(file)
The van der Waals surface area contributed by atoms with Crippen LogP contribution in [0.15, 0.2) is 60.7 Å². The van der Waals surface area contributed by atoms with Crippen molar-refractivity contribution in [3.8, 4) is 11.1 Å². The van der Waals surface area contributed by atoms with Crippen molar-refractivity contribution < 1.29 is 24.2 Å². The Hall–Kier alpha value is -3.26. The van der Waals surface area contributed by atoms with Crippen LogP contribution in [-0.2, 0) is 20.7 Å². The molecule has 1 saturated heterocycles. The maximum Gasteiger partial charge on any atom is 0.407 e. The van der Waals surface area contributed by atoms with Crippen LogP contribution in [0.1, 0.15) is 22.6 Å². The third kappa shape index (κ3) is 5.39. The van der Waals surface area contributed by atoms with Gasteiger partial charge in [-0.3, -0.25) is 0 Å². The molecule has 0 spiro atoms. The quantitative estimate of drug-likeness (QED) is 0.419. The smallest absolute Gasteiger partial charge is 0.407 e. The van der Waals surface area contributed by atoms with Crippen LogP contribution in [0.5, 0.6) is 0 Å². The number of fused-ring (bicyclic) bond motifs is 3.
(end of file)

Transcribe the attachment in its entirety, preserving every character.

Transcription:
The van der Waals surface area contributed by atoms with Crippen LogP contribution in [0.15, 0.2) is 60.7 Å². The van der Waals surface area contributed by atoms with Crippen molar-refractivity contribution in [3.8, 4) is 11.1 Å². The van der Waals surface area contributed by atoms with Crippen molar-refractivity contribution < 1.29 is 24.2 Å². The Hall–Kier alpha value is -3.26. The van der Waals surface area contributed by atoms with Crippen LogP contribution in [-0.2, 0) is 20.7 Å². The molecule has 1 saturated heterocycles. The maximum Gasteiger partial charge on any atom is 0.407 e. The van der Waals surface area contributed by atoms with Crippen LogP contribution in [0.1, 0.15) is 22.6 Å². The third kappa shape index (κ3) is 5.39. The van der Waals surface area contributed by atoms with Gasteiger partial charge in [-0.3, -0.25) is 0 Å². The molecule has 0 spiro atoms. The quantitative estimate of drug-likeness (QED) is 0.419. The smallest absolute Gasteiger partial charge is 0.407 e. The van der Waals surface area contributed by atoms with Crippen LogP contribution in [0.5, 0.6) is 0 Å². The number of fused-ring (bicyclic) bond motifs is 3.